10 Improvements to make in your new home in the first year of homeownership

You’ve found the perfect house for your family to call a home for years to come, but did you know there are a few more things for you do to? Experts share the top 10 home improvements new homeowners can and should do in the first year in a new house.

Well, the most stressful parts of buying a house are over, from filling out piles of paperwork to packing (and unpacking). But there’s still some settling-in work that needs to be done to make your house feel like a home. We’re talking about more than just hanging pictures or finding a place for everything.

You received the keys to your new house at the closing, but do you know how many people have copies?

Changing the locks should be one of the first things you do after moving in, according to Anthony Marino, a licensed associate real estate broker based in southwest and downtown Brooklyn. “You would be surprised how many people don’t change the locks. They get the key at closing and think it’s the only copy, but meanwhile the previous family had five kids and everyone’s got keys,” he says.

It’s often necessary to have insurance in place even before making your home purchase. Many banks require new homeowners to roll their mortgage, insurance, and taxes into one payment each month. After about six months, once you’re comfortable and have gotten to know your house, it’s a good idea to take another look at your policy. “If you need to change things throughout the year—maybe you got too much or too little coverage—then go back to the insurance company and tell them what you need, and they should be able to work with you,” Marino says.

You have a new address now, so make sure you officially change it. Updating your address on your driver’s license through the DMV is a good first step to help streamline your mail service, but Marino recommends contacting utility and other service companies directly to let them know where you now live. “They don’t care who’s on the bill. They only care if someone is paying it,” Marino says. “And if it’s not paid, they will turn off your gas, they’ll turn off your electric, and you’ll be responsible for it and not even know.”

A well-built, fully functional, and structurally safe house is no doubt important, but many new homeowners choose to renovate the two most lived-in rooms: the kitchen and bathroom. “It’s one of the first things people do, even if the house is move-in ready,” Marino says. “I’ve seen people take a perfectly good kitchen and renovate it. It’s all about taste.”

If you purchased a carpet-lined house, you might consider pulling it up. Not only is hardwood flooring a popular trend, it can also be healthier and cleaner. Carpets can hold allergens and dirt you can’t see, according to Tommy Meyers, a flooring technician based in Middletown. “It might look clean on the surface, but things like animal urine and spilled drinks will soak into padding like a sponge,” Meyers says. “Steam cleaning won’t work either—it only cleans the surface and looks good for about a week. As people walk on it, the carpet begins to soak up dirt from the padding.”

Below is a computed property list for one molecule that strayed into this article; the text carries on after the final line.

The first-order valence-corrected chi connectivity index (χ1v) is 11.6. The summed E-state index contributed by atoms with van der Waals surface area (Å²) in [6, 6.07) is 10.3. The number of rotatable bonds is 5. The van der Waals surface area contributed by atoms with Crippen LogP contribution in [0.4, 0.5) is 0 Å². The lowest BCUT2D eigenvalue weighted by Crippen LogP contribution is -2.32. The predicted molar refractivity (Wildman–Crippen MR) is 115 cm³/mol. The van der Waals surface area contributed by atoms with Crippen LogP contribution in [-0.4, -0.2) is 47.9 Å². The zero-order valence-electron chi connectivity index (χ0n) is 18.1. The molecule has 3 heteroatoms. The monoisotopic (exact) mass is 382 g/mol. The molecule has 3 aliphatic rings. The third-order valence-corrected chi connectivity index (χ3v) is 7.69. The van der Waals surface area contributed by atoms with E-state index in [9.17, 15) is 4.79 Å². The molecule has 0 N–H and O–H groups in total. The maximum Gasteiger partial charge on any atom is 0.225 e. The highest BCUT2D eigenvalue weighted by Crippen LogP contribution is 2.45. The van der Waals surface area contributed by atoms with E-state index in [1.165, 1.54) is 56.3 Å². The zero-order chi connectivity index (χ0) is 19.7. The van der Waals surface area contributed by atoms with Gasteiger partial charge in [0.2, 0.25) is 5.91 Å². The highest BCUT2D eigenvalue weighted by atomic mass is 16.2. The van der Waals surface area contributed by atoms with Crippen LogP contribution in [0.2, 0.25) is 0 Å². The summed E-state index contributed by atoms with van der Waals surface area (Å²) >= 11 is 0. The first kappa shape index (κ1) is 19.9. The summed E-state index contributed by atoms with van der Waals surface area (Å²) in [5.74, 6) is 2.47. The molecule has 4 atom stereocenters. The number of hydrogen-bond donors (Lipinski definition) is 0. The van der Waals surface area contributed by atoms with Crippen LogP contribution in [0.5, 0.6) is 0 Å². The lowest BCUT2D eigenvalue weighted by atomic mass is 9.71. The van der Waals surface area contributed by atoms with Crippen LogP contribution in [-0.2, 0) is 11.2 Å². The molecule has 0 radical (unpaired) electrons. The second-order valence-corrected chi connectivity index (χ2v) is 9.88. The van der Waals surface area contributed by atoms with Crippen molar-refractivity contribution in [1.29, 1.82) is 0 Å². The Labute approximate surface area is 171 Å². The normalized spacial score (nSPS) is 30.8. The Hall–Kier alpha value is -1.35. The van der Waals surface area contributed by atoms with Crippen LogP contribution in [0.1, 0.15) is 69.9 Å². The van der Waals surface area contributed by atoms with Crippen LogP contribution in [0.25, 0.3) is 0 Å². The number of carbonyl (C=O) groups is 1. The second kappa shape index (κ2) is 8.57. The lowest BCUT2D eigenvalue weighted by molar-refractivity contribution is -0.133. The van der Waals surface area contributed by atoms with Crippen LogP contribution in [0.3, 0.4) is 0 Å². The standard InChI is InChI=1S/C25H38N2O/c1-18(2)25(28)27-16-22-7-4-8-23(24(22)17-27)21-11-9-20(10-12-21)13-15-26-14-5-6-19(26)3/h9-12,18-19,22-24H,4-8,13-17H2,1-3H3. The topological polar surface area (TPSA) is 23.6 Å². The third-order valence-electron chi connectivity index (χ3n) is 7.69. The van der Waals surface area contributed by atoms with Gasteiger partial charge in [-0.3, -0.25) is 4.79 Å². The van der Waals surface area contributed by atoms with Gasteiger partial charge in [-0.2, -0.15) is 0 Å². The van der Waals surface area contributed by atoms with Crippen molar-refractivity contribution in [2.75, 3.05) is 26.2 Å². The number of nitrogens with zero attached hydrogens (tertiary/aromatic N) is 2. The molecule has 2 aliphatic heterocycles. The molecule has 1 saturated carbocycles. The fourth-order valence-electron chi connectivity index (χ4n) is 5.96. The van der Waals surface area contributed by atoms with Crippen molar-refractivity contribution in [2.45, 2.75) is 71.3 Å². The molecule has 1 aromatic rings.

Banks don’t require you to get a home inspection when taking out a mortgage, but it’s a good idea to get one so you know what problems exist before you purchase the house. Roofing is very important to look at, according to Meyers. “An inspector can climb on the roof to look for leaks and check to see how good the shingles are. They’ll go in the attic and check for water damage,” he says.

If your inspection report comes back showing problems with the roof, improvement costs can be negotiated before you make the purchase. Just be sure to fix the problems either before or as soon as possible after moving in so they don’t get worse or cause catastrophic damage.

If your new home came with a clothes dryer, be sure to clean out its lint screens and ducts. This not only freshens it up, it saves you money and prevents a fire from occurring. Each year, 2,900 clothes-dryer fires are reported and cause an estimated five deaths, 100 injuries, and $35 million in property loss, according to the U.S. Fire Administration, a division of the Federal Emergency Management Agency. This is also good reason to clean your dryer’s lint screen before and after every load of laundry. Lint can build up behind the dryer, so check there too.

A house with curb appeal is nice to come home to every day. Depending on how big your property is, you can either stock up on the equipment you need to care for your yard, or research a reputable landscaping company in the area. Ask your new neighbors what landscapers they recommend. This could also be a good time to make friends in the neighborhood, which brings us to the last item on our list.

After most of your first-year work is done, it might be fun to kick back and celebrate. Hosting a house-warming party is a great way to get to know your neighbors. “These are people you will possibly be spending the next 30 years of your life living next to. Get to know them, get to know the restaurants and local businesses,” Marino says.

Maintaining and updating your house over the years is a rewarding experience, and a great way to help build home equity. As most real estate experts will say, a home should always be gaining value, and that’s something to take pride in after putting in much work and care over the years.